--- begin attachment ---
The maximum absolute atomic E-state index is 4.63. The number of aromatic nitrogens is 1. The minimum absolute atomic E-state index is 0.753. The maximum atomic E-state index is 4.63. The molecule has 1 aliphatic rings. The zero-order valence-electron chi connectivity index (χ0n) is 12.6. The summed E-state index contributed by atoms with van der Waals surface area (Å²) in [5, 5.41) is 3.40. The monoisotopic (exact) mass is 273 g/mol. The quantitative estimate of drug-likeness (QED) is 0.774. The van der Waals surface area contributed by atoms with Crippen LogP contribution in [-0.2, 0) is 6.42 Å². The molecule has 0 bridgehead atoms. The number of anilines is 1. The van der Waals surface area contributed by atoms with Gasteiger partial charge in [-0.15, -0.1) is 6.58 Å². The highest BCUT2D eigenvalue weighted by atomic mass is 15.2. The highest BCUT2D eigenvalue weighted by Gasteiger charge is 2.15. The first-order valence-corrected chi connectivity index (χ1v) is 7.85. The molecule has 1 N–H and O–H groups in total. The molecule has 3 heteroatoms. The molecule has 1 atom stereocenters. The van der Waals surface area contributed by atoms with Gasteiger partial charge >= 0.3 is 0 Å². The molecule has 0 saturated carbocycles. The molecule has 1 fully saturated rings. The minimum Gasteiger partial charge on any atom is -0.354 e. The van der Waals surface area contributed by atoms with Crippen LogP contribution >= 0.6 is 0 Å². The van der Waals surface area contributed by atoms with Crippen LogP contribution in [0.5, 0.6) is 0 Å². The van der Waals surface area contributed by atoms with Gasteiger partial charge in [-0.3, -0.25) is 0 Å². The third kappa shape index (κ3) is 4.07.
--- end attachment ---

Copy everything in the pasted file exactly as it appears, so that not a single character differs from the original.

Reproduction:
The maximum absolute atomic E-state index is 4.63. The number of aromatic nitrogens is 1. The minimum absolute atomic E-state index is 0.753. The maximum atomic E-state index is 4.63. The molecule has 1 aliphatic rings. The zero-order valence-electron chi connectivity index (χ0n) is 12.6. The summed E-state index contributed by atoms with van der Waals surface area (Å²) in [5, 5.41) is 3.40. The monoisotopic (exact) mass is 273 g/mol. The quantitative estimate of drug-likeness (QED) is 0.774. The van der Waals surface area contributed by atoms with Crippen LogP contribution in [-0.2, 0) is 6.42 Å². The molecule has 0 bridgehead atoms. The number of anilines is 1. The van der Waals surface area contributed by atoms with Gasteiger partial charge in [-0.15, -0.1) is 6.58 Å². The highest BCUT2D eigenvalue weighted by atomic mass is 15.2. The highest BCUT2D eigenvalue weighted by Gasteiger charge is 2.15. The first-order valence-corrected chi connectivity index (χ1v) is 7.85. The molecule has 1 N–H and O–H groups in total. The molecule has 3 heteroatoms. The molecule has 1 atom stereocenters. The van der Waals surface area contributed by atoms with Gasteiger partial charge >= 0.3 is 0 Å². The molecule has 0 saturated carbocycles. The molecule has 1 fully saturated rings. The minimum Gasteiger partial charge on any atom is -0.354 e. The van der Waals surface area contributed by atoms with Crippen LogP contribution >= 0.6 is 0 Å². The van der Waals surface area contributed by atoms with Crippen LogP contribution in [0.5, 0.6) is 0 Å². The van der Waals surface area contributed by atoms with Gasteiger partial charge in [-0.3, -0.25) is 0 Å². The third kappa shape index (κ3) is 4.07.